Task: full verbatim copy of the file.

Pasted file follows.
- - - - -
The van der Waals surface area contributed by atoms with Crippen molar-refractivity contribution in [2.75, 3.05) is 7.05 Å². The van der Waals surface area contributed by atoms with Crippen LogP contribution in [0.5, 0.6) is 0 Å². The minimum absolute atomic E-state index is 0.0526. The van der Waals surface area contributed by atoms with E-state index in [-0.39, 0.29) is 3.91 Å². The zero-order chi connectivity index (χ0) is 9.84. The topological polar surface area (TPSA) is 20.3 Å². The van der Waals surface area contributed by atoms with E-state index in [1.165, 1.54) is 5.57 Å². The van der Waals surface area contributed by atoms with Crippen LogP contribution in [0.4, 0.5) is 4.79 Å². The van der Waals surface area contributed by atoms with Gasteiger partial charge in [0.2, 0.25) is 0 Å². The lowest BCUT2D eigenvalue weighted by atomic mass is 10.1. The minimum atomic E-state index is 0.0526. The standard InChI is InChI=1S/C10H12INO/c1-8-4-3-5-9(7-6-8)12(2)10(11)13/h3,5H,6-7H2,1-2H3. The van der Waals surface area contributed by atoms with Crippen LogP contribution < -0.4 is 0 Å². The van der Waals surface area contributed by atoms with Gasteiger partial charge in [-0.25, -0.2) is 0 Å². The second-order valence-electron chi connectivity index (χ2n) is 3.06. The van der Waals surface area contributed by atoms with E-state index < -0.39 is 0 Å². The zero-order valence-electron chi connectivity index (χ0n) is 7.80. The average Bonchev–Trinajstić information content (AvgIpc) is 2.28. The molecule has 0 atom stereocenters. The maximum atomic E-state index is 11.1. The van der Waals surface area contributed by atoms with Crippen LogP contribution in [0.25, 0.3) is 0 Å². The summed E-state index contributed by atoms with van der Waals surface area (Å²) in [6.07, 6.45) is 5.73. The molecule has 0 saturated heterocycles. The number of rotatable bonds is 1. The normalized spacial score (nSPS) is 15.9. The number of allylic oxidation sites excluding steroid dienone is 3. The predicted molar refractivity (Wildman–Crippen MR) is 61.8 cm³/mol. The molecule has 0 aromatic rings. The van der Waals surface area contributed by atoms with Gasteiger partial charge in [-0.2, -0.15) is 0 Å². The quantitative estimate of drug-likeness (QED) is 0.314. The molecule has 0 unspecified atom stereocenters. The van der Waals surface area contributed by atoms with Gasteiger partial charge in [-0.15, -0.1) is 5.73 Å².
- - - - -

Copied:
The van der Waals surface area contributed by atoms with Crippen molar-refractivity contribution in [2.75, 3.05) is 7.05 Å². The van der Waals surface area contributed by atoms with Crippen LogP contribution in [0.5, 0.6) is 0 Å². The minimum absolute atomic E-state index is 0.0526. The van der Waals surface area contributed by atoms with E-state index in [-0.39, 0.29) is 3.91 Å². The zero-order chi connectivity index (χ0) is 9.84. The topological polar surface area (TPSA) is 20.3 Å². The van der Waals surface area contributed by atoms with E-state index in [1.165, 1.54) is 5.57 Å². The van der Waals surface area contributed by atoms with Crippen LogP contribution in [0.4, 0.5) is 4.79 Å². The van der Waals surface area contributed by atoms with Gasteiger partial charge in [0.2, 0.25) is 0 Å². The lowest BCUT2D eigenvalue weighted by atomic mass is 10.1. The minimum atomic E-state index is 0.0526. The standard InChI is InChI=1S/C10H12INO/c1-8-4-3-5-9(7-6-8)12(2)10(11)13/h3,5H,6-7H2,1-2H3. The van der Waals surface area contributed by atoms with Crippen LogP contribution < -0.4 is 0 Å². The van der Waals surface area contributed by atoms with Gasteiger partial charge in [-0.25, -0.2) is 0 Å². The second-order valence-electron chi connectivity index (χ2n) is 3.06. The van der Waals surface area contributed by atoms with E-state index < -0.39 is 0 Å². The zero-order valence-electron chi connectivity index (χ0n) is 7.80. The average Bonchev–Trinajstić information content (AvgIpc) is 2.28. The molecule has 0 atom stereocenters. The maximum atomic E-state index is 11.1. The van der Waals surface area contributed by atoms with Crippen LogP contribution in [0.25, 0.3) is 0 Å². The summed E-state index contributed by atoms with van der Waals surface area (Å²) in [6.07, 6.45) is 5.73. The molecule has 0 saturated heterocycles. The number of rotatable bonds is 1. The normalized spacial score (nSPS) is 15.9. The number of allylic oxidation sites excluding steroid dienone is 3. The predicted molar refractivity (Wildman–Crippen MR) is 61.8 cm³/mol. The molecule has 0 aromatic rings. The van der Waals surface area contributed by atoms with Gasteiger partial charge in [-0.2, -0.15) is 0 Å². The quantitative estimate of drug-likeness (QED) is 0.314. The molecule has 0 unspecified atom stereocenters. The van der Waals surface area contributed by atoms with Gasteiger partial charge in [-0.15, -0.1) is 5.73 Å².